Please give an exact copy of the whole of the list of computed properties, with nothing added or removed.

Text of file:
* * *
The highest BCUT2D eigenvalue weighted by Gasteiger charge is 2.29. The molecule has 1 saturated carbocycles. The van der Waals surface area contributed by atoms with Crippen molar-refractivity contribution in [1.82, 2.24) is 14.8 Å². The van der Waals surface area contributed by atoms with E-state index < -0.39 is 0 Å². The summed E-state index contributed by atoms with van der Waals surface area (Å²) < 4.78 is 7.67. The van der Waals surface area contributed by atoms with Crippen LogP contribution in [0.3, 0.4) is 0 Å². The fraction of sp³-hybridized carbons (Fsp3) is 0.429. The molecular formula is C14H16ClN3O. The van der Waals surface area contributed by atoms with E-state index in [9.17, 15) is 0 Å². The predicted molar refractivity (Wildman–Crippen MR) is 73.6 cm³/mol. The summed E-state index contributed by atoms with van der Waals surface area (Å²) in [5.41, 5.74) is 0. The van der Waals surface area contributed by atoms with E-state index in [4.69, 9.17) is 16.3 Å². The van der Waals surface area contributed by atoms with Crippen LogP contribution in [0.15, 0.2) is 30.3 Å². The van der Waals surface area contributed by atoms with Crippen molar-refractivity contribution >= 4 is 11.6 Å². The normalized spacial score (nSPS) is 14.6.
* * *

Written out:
The highest BCUT2D eigenvalue weighted by Gasteiger charge is 2.29. The molecule has 1 saturated carbocycles. The van der Waals surface area contributed by atoms with Crippen molar-refractivity contribution in [1.82, 2.24) is 14.8 Å². The van der Waals surface area contributed by atoms with E-state index < -0.39 is 0 Å². The summed E-state index contributed by atoms with van der Waals surface area (Å²) < 4.78 is 7.67. The van der Waals surface area contributed by atoms with Crippen LogP contribution in [0.3, 0.4) is 0 Å². The fraction of sp³-hybridized carbons (Fsp3) is 0.429. The molecular formula is C14H16ClN3O. The van der Waals surface area contributed by atoms with E-state index in [9.17, 15) is 0 Å². The predicted molar refractivity (Wildman–Crippen MR) is 73.6 cm³/mol. The summed E-state index contributed by atoms with van der Waals surface area (Å²) in [5.41, 5.74) is 0. The van der Waals surface area contributed by atoms with E-state index in [4.69, 9.17) is 16.3 Å². The van der Waals surface area contributed by atoms with Crippen LogP contribution in [0.15, 0.2) is 30.3 Å². The van der Waals surface area contributed by atoms with Crippen molar-refractivity contribution >= 4 is 11.6 Å². The normalized spacial score (nSPS) is 14.6.